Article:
25th Hour * * * * 1/2

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Director: Spike Lee.
Screenplay: David Benioff.
Starring: Edward Norton, Philip Seymour Hoffman, Barry Pepper, Brian Cox, Rosario Dawson, Anna Paquin.

During the early to mid-1990’s Spike Lee was a director who could do no wrong in my eyes. His films were of a very high calibre and then he hit a dip in form, seemingly never recovering. This however, was a reminder of how good he can be.

Monty Brogan (Edward Norton) is a Manhattan drug dealer who has to confront the choices he has made in life on his last day before serving a seven-year prison sentence. He spends his last 24hours of freedom with his girlfriend Naturelle (Rosario Dawson) his father (Brian Cox) and his two best friends Frank (Barry Pepper) and Jake (Philip Seymour Hoffman), all the while determining who really sold him out.

This is a Spike Lee “joint” I don’t mind taking a hit off, at all. Filled with very intense and dramatic conversations and confrontations between the characters, delivered with superb performances. Norton and Hoffman have already cemented their reputations but Pepper is a highly under-rated actor that I predict will be winning awards very soon with the quality he consistantly delivers. It’s a real joy to watch them bounce off each other, adding real gravitas to some well written dialogue. Lee’s direction is also up close and personal, giving it a further sense of realism. The post 9/11 psyche of New Yorkers is a running theme throughout and even one scene has two characters overlooking ground-zero as they discuss the end of an era. Lee also explores the multi-cultural diversity of the city, like he has done previously in “Do The Right Thing” and “Jungle Fever”, among others. The diversity is also played out in the three friends, with very different values. It’s an ambitious film with nearly every other scene or character, subtly displaying metaphor for the fragile state of the city they inhabit.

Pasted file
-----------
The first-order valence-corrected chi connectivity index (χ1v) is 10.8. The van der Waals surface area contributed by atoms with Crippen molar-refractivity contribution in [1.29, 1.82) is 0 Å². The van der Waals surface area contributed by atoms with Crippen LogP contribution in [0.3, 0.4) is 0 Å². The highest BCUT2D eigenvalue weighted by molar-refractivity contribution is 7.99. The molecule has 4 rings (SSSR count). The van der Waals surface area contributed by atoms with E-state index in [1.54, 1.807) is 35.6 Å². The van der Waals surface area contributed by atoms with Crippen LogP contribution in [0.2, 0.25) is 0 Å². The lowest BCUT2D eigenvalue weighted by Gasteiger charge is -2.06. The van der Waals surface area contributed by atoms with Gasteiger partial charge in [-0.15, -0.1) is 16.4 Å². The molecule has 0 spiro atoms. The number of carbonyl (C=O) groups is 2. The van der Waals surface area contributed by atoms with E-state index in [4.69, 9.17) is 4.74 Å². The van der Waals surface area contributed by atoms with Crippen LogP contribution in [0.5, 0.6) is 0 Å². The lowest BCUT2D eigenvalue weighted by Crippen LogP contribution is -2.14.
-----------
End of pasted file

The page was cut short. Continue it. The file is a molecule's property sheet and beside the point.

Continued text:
Despite a running time that slightly overstays it’s welcome, this is a highly charged and thought-provoking allegory of capitalist America and boasts three superlative, indefatigable performances from Norton, Pepper & Hoffman.

Mark Walker

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6 Responses to “25th Hour * * * * 1/2”

  1. “25th Hour” really grew on me, wasn’t as fond of it until I saw it like 5 times. It’s such a unique movie. When I first heard of it, it was labeled as a crime movie, but it’s not really a crime movie at all. It has great acting, great script, great direction, and I think it is very deep. Soon I am going to edit my top 50 movies so each movie has a mini review of those movies on my list. So in around a week you can read my full thoughts on it. It is hard for me though, I feel whatever I say isn’t going the movie the proper justice, or love I feel it deserves. Working on my next review as of now, so mini reviews will happen next week. Thanks, and excellent review.

    Like

  2. No film captures the eerie mood of post 9/11 New York quite like Spike Lee’s 25th Hour.
    Its function as a stark reminder of the chilling presence that hung over Americans in the immediate aftermath of the the attacks, will only grow in importance as time goes on.

    Nice review!

    Like

    • I couldn’t agree more Dean. I think Lee captures it in it’s entirety. At times it’s like a sledgehammer and others its very subtly delivered. If a fantastic film.

      Thanks for dropping by and commenting, man. Much appreciated. 🙂

      Like

  3. I’ve been told so many times that I need to see this movie and after reading this review, I really must.

    Like

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